The election is over and so far we haven’t had any immediate action – it will still take a while for the details of the new government to be ironed out – however, for Transporting New Zealand it has been very much a case of business as usual and we’ve been flat out cracking on with the issues our members tell us affect them the most.

I am delighted to be attending the official launch of Transporting New Zealand’s Diversity Toolbox, being held this Friday (October 27) at the Alexander Group premises, in Hautapu, outside Hamilton.

The Toolbox, supported by Teletrac Navman New Zealand, is all about encouraging a diverse and well-supported workforce in order to ensure businesses’ long-term success. It’s part of the Driving Change Diversity Programme, sitting within Te ara ki tua Road to success.

Transporting New Zealand policy advisor Billy Clemens, who has played a key role in developing the Toolbox, believes it will make a big difference – as well as directly benefiting your team members, diversity and inclusion can help address driver shortages and staff turnover, and increase productivity.

It’s also a very practical resource kit for operators and includes a guide to making your job advertisements, position descriptions, and interviewing practices appeal to a wide pool of applicants. With conservative estimates putting the current truck driver shortage at 2,400, road freight businesses need to be casting a wide net – so I’d urge you to take advantage of this support.

To find out more, see to view, download, and order free copies of the Diversity Toolbox today.

Also this week we’ve made a submission to Maritime New Zealand on the draft Approved Code of Practice for loading and discharging cargo at ports and on ships.

A significant number of our members routinely deliver and pick up from ports. They transport

products such as ISO shipping containers, logs, and bulk products such as coal, grain and kernel. So, a well-managed and safe working environment is important to us.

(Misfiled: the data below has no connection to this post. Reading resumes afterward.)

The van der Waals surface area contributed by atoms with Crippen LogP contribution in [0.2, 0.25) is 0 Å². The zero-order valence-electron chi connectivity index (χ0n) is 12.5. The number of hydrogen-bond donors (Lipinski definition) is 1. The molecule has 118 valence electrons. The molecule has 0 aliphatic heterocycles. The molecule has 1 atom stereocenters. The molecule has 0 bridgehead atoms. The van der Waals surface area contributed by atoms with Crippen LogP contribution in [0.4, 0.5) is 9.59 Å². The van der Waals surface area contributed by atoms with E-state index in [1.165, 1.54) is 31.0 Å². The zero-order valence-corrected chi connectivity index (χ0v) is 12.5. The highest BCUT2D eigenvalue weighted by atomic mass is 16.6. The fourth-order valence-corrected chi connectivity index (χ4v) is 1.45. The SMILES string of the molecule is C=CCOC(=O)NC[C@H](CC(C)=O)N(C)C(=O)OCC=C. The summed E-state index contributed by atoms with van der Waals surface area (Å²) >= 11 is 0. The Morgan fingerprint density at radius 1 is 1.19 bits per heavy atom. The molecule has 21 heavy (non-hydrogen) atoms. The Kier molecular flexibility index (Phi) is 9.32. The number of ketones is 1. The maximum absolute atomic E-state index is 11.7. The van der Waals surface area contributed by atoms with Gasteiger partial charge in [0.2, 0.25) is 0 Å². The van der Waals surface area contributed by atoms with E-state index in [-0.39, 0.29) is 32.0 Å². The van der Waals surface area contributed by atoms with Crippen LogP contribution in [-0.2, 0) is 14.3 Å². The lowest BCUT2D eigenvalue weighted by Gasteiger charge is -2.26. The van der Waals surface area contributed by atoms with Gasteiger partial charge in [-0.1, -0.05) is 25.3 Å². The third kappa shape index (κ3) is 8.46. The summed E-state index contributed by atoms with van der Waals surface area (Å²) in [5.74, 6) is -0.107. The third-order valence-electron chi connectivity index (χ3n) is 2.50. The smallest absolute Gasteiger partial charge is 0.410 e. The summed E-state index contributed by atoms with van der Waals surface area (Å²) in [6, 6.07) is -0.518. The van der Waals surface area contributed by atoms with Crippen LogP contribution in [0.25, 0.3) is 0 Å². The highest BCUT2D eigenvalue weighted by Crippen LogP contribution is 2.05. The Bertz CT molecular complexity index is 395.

The complexities of the many policies (more than 11 at last count) involved in managing the risk to health, safety and well-being make it difficult for those people working in the environment and most exposed to the risk of harm to understand all their respective obligations. We believe that some videos or simple effective communication summarising what a truck driver delivering or picking up from a port needs to do – and also what the transport business owners need to do – would be very useful. Transporting New Zealand would welcome further discussion with Maritime New Zealand on the development and provision of such information.

Another growing challenge is that as ports seek a higher return on investment relative to their respective land use, the areas allocated for loading and unloading trucks are becoming marginalised and more risk and demand is being placed on drivers being required to undertake difficult reversing manoeuvres.

In an effort to mitigate the risk of trucks experiencing delays and queuing at their ports some ports have recently implemented booking systems. However, rather than reduce the health and safety risk to drivers this is merely shifting the problem off port land.

We have also been working with members to challenge the draft Speed Management Plans in Palmerston North and Taranaki. We are concerned that councils, or RCAs (Road Controlling Authorities), are forging ahead with speed limit changes regardless of National, which will form the next government, spelling out very clearly that it intends to  reverse these changes. Once again, I would like to point out that Transporting New Zealand totally supports measures that improve roads safety, however, some of the proposed limits are nonsensical.

Finally, another area we are pushing back on is changes that will make it harder for international drivers to convert their licences so they can drive in New Zealand.

We strongly believe some of those proposed changes have been poorly thought out, and we look forward to working with the incoming government to improve the situation for our members.

Please note: The content of this Advisory has been issued to inform members of Transporting New Zealand. It is for road freight transport industry circulation, not for media publication. It can be forwarded in its entirety to members of Transporting New Zealand. It cannot be reproduced, or printed in parts, under any logo other than Ia Ara Aotearoa Transporting New Zealand’s logo, without written permission from Transporting New Zealand.